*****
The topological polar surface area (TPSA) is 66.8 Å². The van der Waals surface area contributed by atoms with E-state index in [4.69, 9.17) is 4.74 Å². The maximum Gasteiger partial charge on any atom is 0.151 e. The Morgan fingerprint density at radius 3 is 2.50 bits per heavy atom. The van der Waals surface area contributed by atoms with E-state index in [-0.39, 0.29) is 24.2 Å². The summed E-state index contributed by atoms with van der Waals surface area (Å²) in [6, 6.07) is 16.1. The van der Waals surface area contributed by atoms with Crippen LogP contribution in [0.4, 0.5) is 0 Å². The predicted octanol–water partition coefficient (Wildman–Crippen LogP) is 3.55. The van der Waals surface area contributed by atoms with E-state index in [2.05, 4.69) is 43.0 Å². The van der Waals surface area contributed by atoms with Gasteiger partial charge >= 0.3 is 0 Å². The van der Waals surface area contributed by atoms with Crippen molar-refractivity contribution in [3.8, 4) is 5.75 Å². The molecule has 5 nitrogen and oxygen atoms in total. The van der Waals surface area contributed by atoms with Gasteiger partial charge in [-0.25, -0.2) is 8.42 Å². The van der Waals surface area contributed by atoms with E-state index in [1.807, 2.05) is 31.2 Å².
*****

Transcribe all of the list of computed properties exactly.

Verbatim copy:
The topological polar surface area (TPSA) is 66.8 Å². The van der Waals surface area contributed by atoms with E-state index in [4.69, 9.17) is 4.74 Å². The maximum Gasteiger partial charge on any atom is 0.151 e. The Morgan fingerprint density at radius 3 is 2.50 bits per heavy atom. The van der Waals surface area contributed by atoms with E-state index in [-0.39, 0.29) is 24.2 Å². The summed E-state index contributed by atoms with van der Waals surface area (Å²) in [6, 6.07) is 16.1. The van der Waals surface area contributed by atoms with Crippen LogP contribution in [0.4, 0.5) is 0 Å². The predicted octanol–water partition coefficient (Wildman–Crippen LogP) is 3.55. The van der Waals surface area contributed by atoms with E-state index in [2.05, 4.69) is 43.0 Å². The van der Waals surface area contributed by atoms with Gasteiger partial charge >= 0.3 is 0 Å². The van der Waals surface area contributed by atoms with Crippen molar-refractivity contribution in [3.8, 4) is 5.75 Å². The molecule has 5 nitrogen and oxygen atoms in total. The van der Waals surface area contributed by atoms with Gasteiger partial charge in [-0.25, -0.2) is 8.42 Å². The van der Waals surface area contributed by atoms with E-state index in [1.807, 2.05) is 31.2 Å².